Advanced Television

Could DirecTV and Dish merge?

June 9, 2019

There has been widespread gossip in recent days that DirecTV and Dish Network might be ripe for some sort of merger. A Bloomberg report on June 7th said that while no active talks were going on, Dish Network was “open” to discussions. The Dallas Business Journal (AT&T has a HQ in Dallas) added that AT&T were also open for talks.

On June 6th an analyst from investment bank UBS made a compelling case for some sort of coming together for these two pay-TV giants.

John Hodulik says that the two would lose around 14 per cent of their core subscribers this year, and with this evaporation not helped by cord-cutting (or ‘Dish Scrapping’) in favour of Netflix, Amazon, Hulu and further threatened by promised OTT offerings from Warner Media and Disney.

Some 17 years ago a similar merger was proposed between the (then) General Motors-owned DirecTV and Echostar’s Dish Network. The FCC and Dept. of Justice nixed that merger, but today’s pay-TV environment – plus the likes of YouTube – is hugely different with ample competition between the players and with 5G just around the corner.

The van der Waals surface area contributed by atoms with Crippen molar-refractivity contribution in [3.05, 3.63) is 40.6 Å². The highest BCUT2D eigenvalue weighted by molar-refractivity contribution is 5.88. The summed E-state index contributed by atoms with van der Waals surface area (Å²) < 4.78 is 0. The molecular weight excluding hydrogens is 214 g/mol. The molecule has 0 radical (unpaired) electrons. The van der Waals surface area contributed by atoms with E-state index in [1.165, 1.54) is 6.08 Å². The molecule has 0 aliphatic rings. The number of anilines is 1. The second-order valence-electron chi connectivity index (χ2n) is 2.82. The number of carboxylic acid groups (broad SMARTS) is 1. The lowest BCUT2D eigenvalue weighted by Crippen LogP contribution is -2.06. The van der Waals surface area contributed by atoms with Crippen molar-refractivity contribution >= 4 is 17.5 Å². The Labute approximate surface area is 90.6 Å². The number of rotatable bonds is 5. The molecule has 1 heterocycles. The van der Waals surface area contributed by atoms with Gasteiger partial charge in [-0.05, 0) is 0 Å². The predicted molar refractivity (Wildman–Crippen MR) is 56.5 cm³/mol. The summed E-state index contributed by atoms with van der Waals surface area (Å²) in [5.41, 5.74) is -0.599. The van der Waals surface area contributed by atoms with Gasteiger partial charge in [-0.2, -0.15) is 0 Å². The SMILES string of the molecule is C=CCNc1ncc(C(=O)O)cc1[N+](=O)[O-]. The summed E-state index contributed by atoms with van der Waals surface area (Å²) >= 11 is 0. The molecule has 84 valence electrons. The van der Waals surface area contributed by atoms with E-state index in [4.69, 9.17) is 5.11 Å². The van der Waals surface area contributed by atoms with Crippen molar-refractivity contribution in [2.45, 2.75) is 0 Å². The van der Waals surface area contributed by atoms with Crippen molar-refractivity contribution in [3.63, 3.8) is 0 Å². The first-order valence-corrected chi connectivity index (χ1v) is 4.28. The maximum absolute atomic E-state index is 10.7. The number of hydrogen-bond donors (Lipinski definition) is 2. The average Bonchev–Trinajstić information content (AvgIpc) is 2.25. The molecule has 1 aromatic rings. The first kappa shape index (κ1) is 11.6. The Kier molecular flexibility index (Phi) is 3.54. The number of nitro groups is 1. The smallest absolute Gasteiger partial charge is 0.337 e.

Hodulik says a combination makes sense, with tax advantages for AT&T (DirecTV’s owner) and the duo would save anything between $1.5-$2.5 billion in synergies, reduced programming costs, lower hardware replacement and the inevitable staff reductions. He argues that DirecTV is the “weakest piece in the AT&T puzzle”.

He says there are plenty of way such a merger could be structured but suggests the most likely – in his view – is for Dish to acquire DirecTV but with AT&T holding onto a minority stake in the NewCo.

Combined, he says there would be revenues of around $44 billion, and be a true pay-TV giant of 25 million subs. Hodulik says that Dish’s programme costs are about $62 a month/sub, while cable business Charter has costs of $59 a month and Comcast just $52. Saving just $3 per sub/month would save the NewCo about $1 billion annually.

As to the threat of a satellite monopoly being created, observers point to the similar state of play between Sirius Radio and XM Satellite Radio and their permitted merger in 2008.

Dish is especially vulnerable having seen its subscriber base eroded from 14.1 million in to 9.64 million over the past few years. While some have migrated to the lower cost SlingTV, Dish/Echostar have no phone, broadband or cellular service to bundle for subscribers. AT&T/DirecTV can – and does – bundle such services.

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